|In the Beginning … : "Prometheus" and "Madagascar 3: Europe's Most Wanted"|
|Movies - Reviews|
|Written by Mike Schulz|
|Monday, 11 June 2012 07:42|
After many months of speculation, the question of whether Ridley Scott’s Prometheus is, in fact, a prequel to the director’s Alien can finally be answered: Hell yeah it is. And a good thing, too, because the enticing echoes of that 1979 sci-fi/horror essential are among the scant few elements that truly resonate in this visually extraordinary but only fitfully engaging endeavor.
Could my mostly lukewarm reaction to the film – and trust me, I was praying not to have that particular reaction – have anything to do with exhaustion, considering I caught Prometheus at a 12:15 a.m. screening that, with commercials and previews, didn’t conclude until after 2:30? It’s entirely possible. It’s also possible, maybe even probable, that my response stems from unreasonably high expectations about the movie’s potential greatness, based on perhaps unreasonable excitement about seeing it in the first place. Not every movie – okay, over the past 15 years, not any other movie – gets this middle-aged man’s ass to the cineplex after midnight on a Thursday. (A little context: Since first viewing Alien at age 12, I’ve seen Scott’s film at least two dozen additional times, have seen 1986’s Aliens even more times than that, am among the few who really liked 1992’s Alien 3, and am among the really few who liked 1997’s Alien Resurrection. I can even stand, though barely, those humdrum Alien Vs. Predator mash-ups that were forced upon us a couple times. I’m a lifer.)
Yet while I’ll readily own up to my complicity in my disappointment, I’m not letting the director and screenwriters John Spaihts and Damon Lindelof entirely off the hook, because for all of its marvels, and there are many of them, Prometheus still feels unshaped and sketchy. (A friend opined, and he was right, that the movie is like the grudgingly released version we’re stuck with before Scott adds 20 or 30 clarifying minutes to his inevitable director’s cut.) A lot happens in the film, and God knows it’s all evocative and portentous. Far too often, though, it’s also maddeningly vague – a series of loosely tied concepts about genetic mutation and creationism and faith and corporate greed and the dangers of performing your own C-section presented without a cohesive or coherent through-line. We worshipers at the altar of Alien can’t help but get a charge out of much of it, but we’ll likely also be more frustrated than those entering the auditorium without their fan-club cards. What’s missing from Prometheus is just about everything – the visual spareness, the narrative economy, the lucid motivations, the gut-wrenching terror, and, above all, the empathy – that makes the original so bloody good.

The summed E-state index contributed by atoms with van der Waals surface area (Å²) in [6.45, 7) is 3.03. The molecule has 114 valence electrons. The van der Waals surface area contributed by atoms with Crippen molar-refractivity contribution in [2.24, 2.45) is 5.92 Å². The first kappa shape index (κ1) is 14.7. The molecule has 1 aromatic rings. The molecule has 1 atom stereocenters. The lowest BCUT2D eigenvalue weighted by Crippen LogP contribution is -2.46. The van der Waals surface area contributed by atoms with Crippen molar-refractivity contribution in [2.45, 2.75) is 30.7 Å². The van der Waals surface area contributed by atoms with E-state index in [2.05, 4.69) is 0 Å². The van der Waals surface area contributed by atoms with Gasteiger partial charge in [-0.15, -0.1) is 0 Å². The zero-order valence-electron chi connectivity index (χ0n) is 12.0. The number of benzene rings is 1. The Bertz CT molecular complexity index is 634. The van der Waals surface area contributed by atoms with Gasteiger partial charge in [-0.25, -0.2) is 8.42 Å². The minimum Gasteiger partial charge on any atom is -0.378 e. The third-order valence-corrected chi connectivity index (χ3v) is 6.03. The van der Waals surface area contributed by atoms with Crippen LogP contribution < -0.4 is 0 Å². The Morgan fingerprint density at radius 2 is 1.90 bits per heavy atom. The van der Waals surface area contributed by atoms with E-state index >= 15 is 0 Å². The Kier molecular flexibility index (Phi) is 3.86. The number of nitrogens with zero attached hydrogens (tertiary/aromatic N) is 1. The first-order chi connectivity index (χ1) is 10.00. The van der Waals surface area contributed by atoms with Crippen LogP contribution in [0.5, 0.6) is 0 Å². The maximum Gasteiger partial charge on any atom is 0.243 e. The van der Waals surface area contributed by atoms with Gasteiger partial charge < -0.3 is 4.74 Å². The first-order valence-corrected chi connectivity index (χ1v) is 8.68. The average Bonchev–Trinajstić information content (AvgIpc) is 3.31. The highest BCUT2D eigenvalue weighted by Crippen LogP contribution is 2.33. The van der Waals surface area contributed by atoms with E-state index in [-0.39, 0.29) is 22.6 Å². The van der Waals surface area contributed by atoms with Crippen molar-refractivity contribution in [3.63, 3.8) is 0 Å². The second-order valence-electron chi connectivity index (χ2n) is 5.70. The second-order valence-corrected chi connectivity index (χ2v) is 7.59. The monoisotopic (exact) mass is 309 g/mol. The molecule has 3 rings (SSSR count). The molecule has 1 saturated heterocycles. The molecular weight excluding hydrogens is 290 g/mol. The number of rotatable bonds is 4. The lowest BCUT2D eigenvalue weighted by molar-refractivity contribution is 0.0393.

Like Scott in his pre-release interviews, I’m being deliberately circumspect about the movie’s storyline, because there actually are surprises on hand – even though the majority of those surprises, such as the depth of involvement of Charlize Theron’s pernicious bureaucrat, don’t wind up meaning that much. Suffice it to say that, in the year 2089, a pair of Earthling researchers (Noomi Rapace and Logan Marshall-Green) discover signs of extraterrestrial life in a number of seemingly unconnected drawings, and become convinced that cave-painting aliens were responsible for the genesis of humankind. (Strangely, though, evolution is the only option discussed; at no point does it occur to these scientists that humanity and the extraterrestrials perhaps originated separately.) Eventually, the researchers join a team of space travelers voyaging toward the beings’ planet, a crew that includes Theron’s Meredith Vickers, Idris Elba’s ship captain Janek, and Michael Fassbender’s android David. They subsequently land on the planet, and I probably don’t need to mention that complications – dimly lit, misty, frequently gooey complications – ensue.